Repeat visitors to Bangkok often return to the memorably delightful Royal Palace, Wat Phra Kaew (Temple of the Emerald Buddha), Wat Arun (Temple of Dawn) and other well-known attractions.
But for something different, from creepy to cute, this heaving city’s sidestreets beckon and in them you’ll some of the most bizarre museums, well, anywhere.
For instance, a building in the vast Siriraj Hospital complex – Thailand’s largest medical facility – houses Congdon Anatomical Museum, a fusty repository of oddities aimed at educating would-be doctors and definitely not for the squeamish.
“The 124 year-old former prison displays gruesome torture contraptions.”
“Somehow it featured in a guidebook, tourists started knocking and we opened to the public,” explains Dr Sanjai Sangvichien, a retired professor and the museum’s founder.
“Oh, that’s my Dad,” reveals the professor. “He was also a professor and made me promise he could keep teaching after he died – so I put his skeleton in the museum.”
Displays include limbs and tumours in formalin – and a glass tank containing stillborn conjoined twins. (The term “Siamese twins”- referring to conjoined twins – comes from Thailand, previously called Siam.)
This hall of horrors fills one level, with other floors occupied by museums devoted to pathology, parasitology (particularly malaria) and forensic science (highlighting Thailand’s most notorious crimes).
Similarly creepy but closer to fashionable Siam Square’s malls is the Human Body Museum, within Chulalongkorn University grounds, where preserved bodies are exposed post-dissection to reveal workings of various organs.
Thai Buddhists combine religious beliefs with elements of ancient animism. An example of the latter is faith in amulets to ward off danger. (Taxi drivers commonly keep amulets on dashboards as anti-crash protection.)
Nowhere is faith in amulets’ power more evident than at Bangkok’s Amulet Market. A daily street market, much patronised by saffron-robed monks, it’s often called a museum because many visitors – Thais and tourists – come merely to browse amid medallions, frequently depicting esteemed monks, priced between 200 baht ($A6.66) to 100,000 baht ($A3331.60).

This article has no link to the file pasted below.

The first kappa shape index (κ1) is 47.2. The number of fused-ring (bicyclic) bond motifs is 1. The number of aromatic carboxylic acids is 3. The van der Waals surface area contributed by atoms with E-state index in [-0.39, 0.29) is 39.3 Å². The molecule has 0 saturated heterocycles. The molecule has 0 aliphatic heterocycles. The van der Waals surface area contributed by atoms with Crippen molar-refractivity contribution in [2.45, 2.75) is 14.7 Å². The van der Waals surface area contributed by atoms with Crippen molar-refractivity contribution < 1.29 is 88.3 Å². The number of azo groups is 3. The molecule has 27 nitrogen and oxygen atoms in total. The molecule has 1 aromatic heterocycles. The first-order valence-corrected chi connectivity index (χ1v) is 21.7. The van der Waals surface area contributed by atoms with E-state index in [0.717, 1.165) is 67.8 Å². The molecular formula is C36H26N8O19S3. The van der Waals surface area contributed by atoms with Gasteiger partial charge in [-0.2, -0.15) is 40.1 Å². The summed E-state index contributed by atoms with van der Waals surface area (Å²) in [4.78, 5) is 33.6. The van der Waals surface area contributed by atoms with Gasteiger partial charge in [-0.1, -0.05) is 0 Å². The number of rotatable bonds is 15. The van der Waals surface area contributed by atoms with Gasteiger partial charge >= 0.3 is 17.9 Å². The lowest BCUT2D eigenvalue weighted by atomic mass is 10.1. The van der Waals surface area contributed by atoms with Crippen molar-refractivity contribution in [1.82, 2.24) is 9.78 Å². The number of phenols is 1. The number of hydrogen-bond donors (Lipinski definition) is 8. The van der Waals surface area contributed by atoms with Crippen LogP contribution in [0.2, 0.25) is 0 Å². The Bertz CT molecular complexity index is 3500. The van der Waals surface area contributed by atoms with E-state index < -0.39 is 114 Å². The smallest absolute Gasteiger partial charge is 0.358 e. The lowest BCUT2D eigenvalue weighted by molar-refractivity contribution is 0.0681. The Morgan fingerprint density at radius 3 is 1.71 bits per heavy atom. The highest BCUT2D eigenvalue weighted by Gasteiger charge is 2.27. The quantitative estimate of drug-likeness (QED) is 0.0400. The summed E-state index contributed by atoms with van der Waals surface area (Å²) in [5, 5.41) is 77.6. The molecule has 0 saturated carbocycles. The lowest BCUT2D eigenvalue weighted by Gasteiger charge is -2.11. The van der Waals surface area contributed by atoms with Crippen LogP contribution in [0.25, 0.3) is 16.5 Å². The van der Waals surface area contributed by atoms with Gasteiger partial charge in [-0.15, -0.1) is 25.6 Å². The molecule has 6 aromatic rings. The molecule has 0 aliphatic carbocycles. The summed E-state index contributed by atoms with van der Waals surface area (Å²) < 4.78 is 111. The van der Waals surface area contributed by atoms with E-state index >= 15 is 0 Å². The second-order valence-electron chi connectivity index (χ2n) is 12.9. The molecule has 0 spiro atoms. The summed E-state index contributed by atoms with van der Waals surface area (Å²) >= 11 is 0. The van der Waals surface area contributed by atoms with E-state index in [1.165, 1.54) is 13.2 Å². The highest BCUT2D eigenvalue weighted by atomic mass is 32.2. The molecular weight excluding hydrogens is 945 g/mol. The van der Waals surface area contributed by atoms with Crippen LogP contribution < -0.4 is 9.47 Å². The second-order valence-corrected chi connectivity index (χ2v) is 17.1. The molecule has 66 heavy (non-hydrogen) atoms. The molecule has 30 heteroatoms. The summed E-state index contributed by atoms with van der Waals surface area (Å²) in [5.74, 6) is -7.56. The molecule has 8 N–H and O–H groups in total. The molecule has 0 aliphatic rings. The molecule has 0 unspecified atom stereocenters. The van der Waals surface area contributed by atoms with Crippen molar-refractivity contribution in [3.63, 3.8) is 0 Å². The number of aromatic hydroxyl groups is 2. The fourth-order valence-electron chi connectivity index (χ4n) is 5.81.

What’s more, it’s only a few minutes’ stroll from the National Museum of Royal Barges, where the longest intricately carved vessel is 46m Suphanahong – the monarch’s personal barge with 54 oarsmen. The vessels participate in festival processions along the Chao Phraya River.
But let’s return to the creepy. In a 124 year-old former prison, Bangkok Corrections Museum displays gruesome torture contraptions (including devices for pushing razor-sharp bamboo skewers under nails), with cells portraying execution methods down the ages.
The most ghoulish: a giant rattan ball with internal spears. Convicted murderers were confined inside, with the ball given to elephants to kick around – impaling the killer.
Far less confronting and a marvellous “green lung” near traffic-plugged Victory Monument is garden-settingSuan Pakkad (meaning “cabbage patch”, its former role). A collection of traditional teak houses relocated from elsewhere in Thailand, it was where a now-dead prince lived and remains one of Bangkok’s least-visited palaces.
Exhibits include pottery and other antiquities, archaeologists’ discoveries and, in one building, lacquered walls with depictions in gold of key historical moments.
But Suan Pakkad’s quirkiness derives from its late owner’s love of music. Displays from his personal collection include old Thai records, traditional instruments, trumpets and saxophones. (Current monarch King Bhumibol Adulyadej is a jazz fan and saxophonist.)
In a country where museums include those devoted to seashells, banknotes, postage stamps and kites (and where an air force museum showcases old aircraft while army facilities allows tourists to drive tanks, fire assault rifles and train for jungle warfare), it’s unsurprising that one museum, 80ha Muang Boran (meaning “ancient city”) aims specifically at time-poor tourists.
It replicates Thailand’s main attractions (including the old cities of Sukhothai and Ayutthaya) in miniature. Visitors walk across a scaled-down Thailand in an hour, stopping at a tiny northern Thai village, complete with transplanted residents.
Muang Boran is particularly popular with families. But, with kids in tow, don’t skip Batman Toy Museum, alternatively known as Batcat, where other superheroes also feature among 50,000 items including toys, comic books and costumes.
Outside Bangkok, Thailand’s fascination with off-the-wall museums is also apparent. The most unusual, in the far-northern Golden Triangle city of Chiang Rai, is the government-funded Hall of Opium. Built into a hillside, it shouldn’t be confused with the smaller but similarly worthwhile House of Opium which is nearby.
Hall of Opium dioramas include an opium den. Displays illustrate poppy cultivation and describe opium’s use in bartering with British traders during the 1800s.
The writer was a guest of Air Asia X and Bangkok’s Metropolitan Hotel.